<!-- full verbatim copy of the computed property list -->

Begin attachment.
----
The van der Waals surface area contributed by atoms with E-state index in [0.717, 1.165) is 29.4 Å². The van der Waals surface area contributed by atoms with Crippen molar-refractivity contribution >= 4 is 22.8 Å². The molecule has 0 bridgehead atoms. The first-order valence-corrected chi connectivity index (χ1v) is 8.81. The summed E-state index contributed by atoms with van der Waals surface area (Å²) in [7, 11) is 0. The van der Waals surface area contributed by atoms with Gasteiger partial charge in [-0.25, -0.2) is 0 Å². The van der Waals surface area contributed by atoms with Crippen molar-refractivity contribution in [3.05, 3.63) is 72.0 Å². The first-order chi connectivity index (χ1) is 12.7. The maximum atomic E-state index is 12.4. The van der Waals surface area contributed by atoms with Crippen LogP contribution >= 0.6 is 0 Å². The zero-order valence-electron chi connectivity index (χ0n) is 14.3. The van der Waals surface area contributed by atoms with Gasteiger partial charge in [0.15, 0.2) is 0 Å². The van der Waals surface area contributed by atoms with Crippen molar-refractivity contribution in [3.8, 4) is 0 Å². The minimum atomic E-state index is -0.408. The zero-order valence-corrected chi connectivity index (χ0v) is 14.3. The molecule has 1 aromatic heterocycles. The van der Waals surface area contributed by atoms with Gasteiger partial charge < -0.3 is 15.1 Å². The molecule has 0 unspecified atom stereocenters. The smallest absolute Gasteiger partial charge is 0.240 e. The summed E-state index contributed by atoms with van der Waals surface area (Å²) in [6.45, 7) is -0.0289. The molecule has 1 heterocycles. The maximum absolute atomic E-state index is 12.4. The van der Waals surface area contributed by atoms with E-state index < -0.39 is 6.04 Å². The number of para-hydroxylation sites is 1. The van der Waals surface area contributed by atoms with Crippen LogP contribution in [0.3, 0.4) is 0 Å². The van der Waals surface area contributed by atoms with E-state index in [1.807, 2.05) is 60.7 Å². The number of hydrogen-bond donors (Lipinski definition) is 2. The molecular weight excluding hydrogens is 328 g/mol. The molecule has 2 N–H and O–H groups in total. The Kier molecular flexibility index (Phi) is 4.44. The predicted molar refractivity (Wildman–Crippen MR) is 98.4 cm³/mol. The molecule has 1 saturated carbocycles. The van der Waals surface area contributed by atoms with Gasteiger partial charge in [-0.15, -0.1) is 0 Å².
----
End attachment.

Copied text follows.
The van der Waals surface area contributed by atoms with E-state index in [0.717, 1.165) is 29.4 Å². The van der Waals surface area contributed by atoms with Crippen molar-refractivity contribution >= 4 is 22.8 Å². The molecule has 0 bridgehead atoms. The first-order valence-corrected chi connectivity index (χ1v) is 8.81. The summed E-state index contributed by atoms with van der Waals surface area (Å²) in [7, 11) is 0. The van der Waals surface area contributed by atoms with Gasteiger partial charge in [-0.25, -0.2) is 0 Å². The van der Waals surface area contributed by atoms with Crippen molar-refractivity contribution in [3.05, 3.63) is 72.0 Å². The first-order chi connectivity index (χ1) is 12.7. The maximum atomic E-state index is 12.4. The van der Waals surface area contributed by atoms with Crippen LogP contribution >= 0.6 is 0 Å². The zero-order valence-electron chi connectivity index (χ0n) is 14.3. The van der Waals surface area contributed by atoms with Gasteiger partial charge in [0.15, 0.2) is 0 Å². The van der Waals surface area contributed by atoms with Crippen molar-refractivity contribution in [3.8, 4) is 0 Å². The minimum atomic E-state index is -0.408. The zero-order valence-corrected chi connectivity index (χ0v) is 14.3. The molecule has 1 aromatic heterocycles. The van der Waals surface area contributed by atoms with Gasteiger partial charge < -0.3 is 15.1 Å². The molecule has 0 unspecified atom stereocenters. The smallest absolute Gasteiger partial charge is 0.240 e. The summed E-state index contributed by atoms with van der Waals surface area (Å²) in [6.45, 7) is -0.0289. The molecule has 1 heterocycles. The maximum absolute atomic E-state index is 12.4. The van der Waals surface area contributed by atoms with E-state index < -0.39 is 6.04 Å². The number of para-hydroxylation sites is 1. The van der Waals surface area contributed by atoms with Crippen LogP contribution in [0.3, 0.4) is 0 Å². The van der Waals surface area contributed by atoms with E-state index in [1.807, 2.05) is 60.7 Å². The number of hydrogen-bond donors (Lipinski definition) is 2. The molecular weight excluding hydrogens is 328 g/mol. The molecule has 2 N–H and O–H groups in total. The Kier molecular flexibility index (Phi) is 4.44. The predicted molar refractivity (Wildman–Crippen MR) is 98.4 cm³/mol. The molecule has 1 saturated carbocycles. The van der Waals surface area contributed by atoms with Gasteiger partial charge in [-0.15, -0.1) is 0 Å².